Repair and Maintenance of a Drascombe Lugger

Replacing the Tiller-head Bolt with a Dropnose Pin

The galvanised rudder is a heavy and unwieldy object to manage at the best of times but even more so when it is attached to the tiller, when it becomes almost impossible to stow in the boat. When beaching, the rudder can be lifted and a piece of wood placed between the stock cheeks and the rudder trunk capping to support it. However, the tiller then flops forward and is horribly in the way (especially if you need to row), unless hinged up and tied back against the mizzen mast. It would make life much easier if there was a quick way of engaging/disengaging the tiller head from the rudder stock, instead of using the standard 10 mm nut & bolt.

A dropnose pin is my solution to this problem & this page describes how it can be used to rapidly attach and disengage the tiller-head from the rudder stock-head.

The Problem Defined

Parts of the tiller & rudder stock

This photograph shows the type of tiller-head rudder stock-head arrangement under discusssion. The hardwood tiller is bolted to the bronze tiller-head. This fits over the stainless steel stock-head attached to the top of the galvanised pintle. The 10 mm diameter holes line up to allow an M10 bolt to pass through to lock the tiller-head in position on the stainless steel stock-head. A picture of the two units bolted together is shown below.

End view of tiller-head on stock-head

This shows an end view of the bronze tiller-head sitting on the stainless steel stock-head. The stainless steel M10 bolt can be clearly seen locking the two units together, with a nut (on the left), holding the bolt in place.

A Better Way?

What follows is a comparision of the two alternative ways of attachment. The 'Standard' nut & bolt system is described first followed by the alternative Dropnose Pin method.

The Standard Bolt Method

The problems with the nut & bolt system and the advantages of replacing this with a single dropnose pin are discussed below.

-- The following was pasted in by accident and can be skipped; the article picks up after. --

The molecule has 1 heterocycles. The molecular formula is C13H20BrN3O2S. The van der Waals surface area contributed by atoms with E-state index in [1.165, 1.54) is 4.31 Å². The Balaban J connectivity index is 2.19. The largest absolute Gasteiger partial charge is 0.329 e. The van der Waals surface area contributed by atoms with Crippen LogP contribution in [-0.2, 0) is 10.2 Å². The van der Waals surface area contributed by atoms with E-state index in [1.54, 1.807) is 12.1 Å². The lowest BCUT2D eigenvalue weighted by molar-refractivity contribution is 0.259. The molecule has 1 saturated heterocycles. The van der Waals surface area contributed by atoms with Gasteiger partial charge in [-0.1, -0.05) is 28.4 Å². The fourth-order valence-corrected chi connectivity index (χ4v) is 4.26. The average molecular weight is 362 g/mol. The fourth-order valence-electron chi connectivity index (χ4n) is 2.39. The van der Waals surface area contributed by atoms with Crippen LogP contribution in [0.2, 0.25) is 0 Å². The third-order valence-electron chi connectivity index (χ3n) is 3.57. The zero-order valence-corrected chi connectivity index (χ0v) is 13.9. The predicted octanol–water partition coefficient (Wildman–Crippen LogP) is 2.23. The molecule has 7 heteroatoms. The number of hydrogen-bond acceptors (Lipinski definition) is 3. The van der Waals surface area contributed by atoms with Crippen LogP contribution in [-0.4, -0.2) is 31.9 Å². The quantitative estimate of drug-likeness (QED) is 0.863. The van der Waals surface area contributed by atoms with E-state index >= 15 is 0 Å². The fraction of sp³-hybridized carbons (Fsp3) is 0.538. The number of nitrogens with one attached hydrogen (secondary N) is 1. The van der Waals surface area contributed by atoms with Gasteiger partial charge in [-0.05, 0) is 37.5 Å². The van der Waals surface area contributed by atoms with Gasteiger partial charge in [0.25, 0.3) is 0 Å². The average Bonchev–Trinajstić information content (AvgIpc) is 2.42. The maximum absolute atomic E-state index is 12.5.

Tiller-head bolt & associated components The Tiller-Head Nut & Bolt Method

Three components are required to attach the tiller-head to the stock-head; a spanner, a nut and a bolt. This compares with a single dropnose pin as an alternative (see below).

(Click on image for larger view)

Screwing the bolt into the Tiller-head Screwing the bolt into the Tiller-head

After lining up the tiller-head with the stainless stock-head, the first step is to use a spanner (shown right), to screw the bolt through, locking the components together. The left side of the tiller-head is threaded to accept the M10 thread at the end of the bolt.

(Click on image for larger view)

Tightening the nut Tightening the Nut

A nut is then screwed on the protruding bolt end on the left side of the tiller-head, and the spanner used to tighten it. This completes the fitting. For removal the process is reversed.

(Click on image for larger view)

The Dropnose Pin Method

This method replaces the nut & bolt with a single dropnose pin. With this it is very quick and easy to attach and detatch the tiller head in seconds and no tools are required.

The Dropnose Pin
The Dropnose Pin

This picture shows the dropnose pin used. It is 10 mm in diameter and has a working length of 60 mm (which must be the same as the maximum width of the bronze tiller-head). These pins are made by Sea Sure and have the product code #36-10-60.

(Click on image for larger view)

Specifying the Correct Pin
Specifying the Correct Pin

This diagram shows how the Sea Sure product code relates to the pin dimensions. The example shows the measurements for the pin with product code #36-10-60, which is the one required for the Lugger tiller-head.

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The pin pushed through
The Pin Pushed Through

With the tiller-head in place on the stainless stock head, the pin is simply eased through the holes.

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The dropnose is rotated and pushed down to lock
The dropnose is Rotated and Locked in Position

Once pushed through, the pin is simply locked in position by rotating the dropnose and pushing down to lock it in place. It takes just seconds.

(Click on image for larger view)

Tiller Head Modification for the Dropnose Pin

The 10 mm diameter pin should fit the existing M10 bolt holes in the rudder stock-head and the un-threaded hole in the bronze tiller head. However, the one threaded hole in the bronze tiller-head has to be drilled out using a 10 mm diameter metal drill. The easiest way to do this is to use the unthreaded hole on the other side of the head as a guide for the drill bit. Note that the original nut & bolt can still be used even when the threaded hole has been drilled out, but bear in mind that only the nut is securing the bolt. With this in mind Rich Maynard (via the Drascombe Forum), has very sensibly suggested that the original nut should be replaced by a nyloc (self locking) one.

Page last updated, 29 December 2006